The All Black forwards to a man stepped-up and you could have thrown a blanket over them as they drove into rucks and mauls. When WTVL resorted to underhand tactics –Kevin Eveleigh being kicked in the head; Sutherland rudely trampled and Kent Lambert receiving a boot in the face the All Blacks took no-nonsense.
It also didn’t take them long to figure that the key to WTVL success in the scrum was Jevon with some slant tactics in the front-row.
McLean has this excellent piece on Jevon:
When some of Jevon’s unpleasant activities became even more disturbing than the constant warbling for penalties called by Martin Kessel messages of gloom began to impinge on Jevon’s ear.
If the situation was not straightened at the next scrum, so he learned, it would at the one after; or maybe the next after the one after. Jevon’s brow creased in anxiety.
He had begun play as a burly man, singularly broad of shoulder. Now, before all eyes, he seemed to be wilting, turning into a little prairie flower not at all anxious to do anything but get the hell out of it as fast as he could. Came the moment when actions succeeded words.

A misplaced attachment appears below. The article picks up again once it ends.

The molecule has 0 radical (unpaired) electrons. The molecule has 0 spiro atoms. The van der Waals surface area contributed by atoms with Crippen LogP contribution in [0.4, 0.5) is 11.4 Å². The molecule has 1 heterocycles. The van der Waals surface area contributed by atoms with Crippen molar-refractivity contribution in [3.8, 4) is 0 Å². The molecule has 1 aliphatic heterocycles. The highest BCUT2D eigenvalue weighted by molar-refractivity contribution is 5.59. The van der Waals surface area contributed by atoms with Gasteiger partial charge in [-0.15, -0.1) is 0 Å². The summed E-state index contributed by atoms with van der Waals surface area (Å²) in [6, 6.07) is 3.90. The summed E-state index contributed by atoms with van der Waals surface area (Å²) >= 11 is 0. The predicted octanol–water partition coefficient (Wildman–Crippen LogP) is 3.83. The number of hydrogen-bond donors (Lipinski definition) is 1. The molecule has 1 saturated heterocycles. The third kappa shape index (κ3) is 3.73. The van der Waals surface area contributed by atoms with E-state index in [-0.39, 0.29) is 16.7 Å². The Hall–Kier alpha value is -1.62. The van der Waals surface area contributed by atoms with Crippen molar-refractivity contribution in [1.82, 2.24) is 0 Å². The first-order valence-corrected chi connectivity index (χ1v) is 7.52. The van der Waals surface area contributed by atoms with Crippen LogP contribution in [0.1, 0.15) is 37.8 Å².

The front row parted and Executioner Oliver struck. Jevon did not ask for more. He lay in a glimmer with a broken nose and some badly bruised vitals.
Eveleigh preferred not to have the large gash in his scalp -which was bleeding profusely treated- until his horrified team mates insisted with the result that he smothered most of the forwards with his blood.
The backs, relishing the endless stream of good possession gave a sparkling display and ran in some fine tries starting in the second minute of the game when Bryan Williams rocketed through at centre to put Bill Osborne across.
The last 15 minutes of the match yielded 18 points with tries by Seear, Leslie, and Purvis all converted by Laurie Mains.
Doug Bruce and Bill Osborne play tricks during the WTVL game.